Treatment

Vitrectomy Surgery

Most, but not all vitreoretinal surgery is performed with a procedure known as vitrectomy surgery.  Vitrectomy surgery as a procedure for removing the vitreous gel from the central cavity of the eye and replacing it with clear saline solution, which is very similar to the solution that the eye normally creates throughout life.  The vitreous gel is an embryological structure and can be removed without damage to the eye if it is involved with pathological conditions that can harm the eye.  There are a number of these conditions which are discussed separately.  However, the procedures have some things in common.

  • Almost all vitrectomy surgeries performed in adults are performed under local anesthetic, and usually in an outpatient operating room.  When the patient arrives an intravenous line is started and the patient is given a sedative prior to the local anesthetic.  Usually a retrobulbar block is performed.  This involves injecting local anesthetic into the orbit, or eye socket, which deadens the sensory nerves and usually the visual nerve as well.  Most patients are not aware of the injection because of the sedative used.  Although patient’s are awake for the procedure, they are not able to see or feel anything and frequently doze off.  However, this is not general anesthesia where a tube is placed in the airway and general anesthetic gasses used to keep the patient asleep.

  • Most procedures are less than two hours long, and oftentimes much less than one hour long, so prolonged anesthesia and sedation is rarely necessary in adults.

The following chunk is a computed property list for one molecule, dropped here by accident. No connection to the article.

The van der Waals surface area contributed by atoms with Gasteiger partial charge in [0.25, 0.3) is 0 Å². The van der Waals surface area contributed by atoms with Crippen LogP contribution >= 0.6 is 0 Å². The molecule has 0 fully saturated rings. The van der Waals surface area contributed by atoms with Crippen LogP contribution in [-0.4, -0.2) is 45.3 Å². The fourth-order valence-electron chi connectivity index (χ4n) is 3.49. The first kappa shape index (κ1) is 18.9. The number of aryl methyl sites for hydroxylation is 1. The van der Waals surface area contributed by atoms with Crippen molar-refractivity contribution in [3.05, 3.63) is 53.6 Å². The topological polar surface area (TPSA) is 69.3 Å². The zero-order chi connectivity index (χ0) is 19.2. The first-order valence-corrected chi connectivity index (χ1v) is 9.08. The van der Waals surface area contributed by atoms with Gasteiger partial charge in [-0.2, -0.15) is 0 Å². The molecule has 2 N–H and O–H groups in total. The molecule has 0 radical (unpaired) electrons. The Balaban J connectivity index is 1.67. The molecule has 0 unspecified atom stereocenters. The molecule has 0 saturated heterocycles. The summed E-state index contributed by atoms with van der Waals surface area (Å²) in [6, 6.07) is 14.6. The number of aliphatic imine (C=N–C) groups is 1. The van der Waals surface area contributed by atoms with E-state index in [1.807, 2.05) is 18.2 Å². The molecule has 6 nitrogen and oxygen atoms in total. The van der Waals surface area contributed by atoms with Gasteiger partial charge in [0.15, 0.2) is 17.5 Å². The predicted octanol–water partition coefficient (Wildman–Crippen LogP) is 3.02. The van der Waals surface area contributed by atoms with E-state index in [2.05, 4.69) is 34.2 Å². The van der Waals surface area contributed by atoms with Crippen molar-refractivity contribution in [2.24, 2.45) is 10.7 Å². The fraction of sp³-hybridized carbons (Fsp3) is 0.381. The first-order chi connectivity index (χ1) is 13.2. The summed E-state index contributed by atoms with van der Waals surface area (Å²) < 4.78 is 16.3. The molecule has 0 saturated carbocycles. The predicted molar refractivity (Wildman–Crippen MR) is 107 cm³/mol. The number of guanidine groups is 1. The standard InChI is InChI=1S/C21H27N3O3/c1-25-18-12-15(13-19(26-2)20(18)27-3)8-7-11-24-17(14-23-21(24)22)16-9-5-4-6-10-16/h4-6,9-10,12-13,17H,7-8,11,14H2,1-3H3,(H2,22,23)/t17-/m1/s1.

• The procedure involves placing three, or sometimes four, cannulas through the sclera, which is the white part of the eye.  These cannulas are small tubes with a very small diameter, the size of a small gauge needle.  The cannulas are so small that stitching the wound is rarely needed when they are removed.  Through these cannulas are placed various instruments including a fiberoptic light pipe to illuminate the inside of the eye, infusion cannulas to keep the eye inflated with solution during the procedure, and other micro instruments to manipulate the retinal tissues.  These can include scissors, suction devices, cauterizing instruments, and grasping instruments.

  • The surgeon views the inside of the eye through a dilated pupil with a microscope during the surgery.

  • After the surgical procedure the cannulas are removed from thse eye and the eye is usually patched with antibiotic and anti-inflammatory ointment.

  • There is rarely any significant pain following the procedure since very small incisions are made.  Most patients have only very mild aching when the anesthetic wears off which is usually controlled well with Tylenol.

  • The postoperative patch is worn overnight and removed the following day for a postoperative examination.

  • Following this, anti-inflammatory and antibiotic eyedrops are used in the eye for several weeks.

Please see the video links which describe the various surgical procedures for specific disease conditions.

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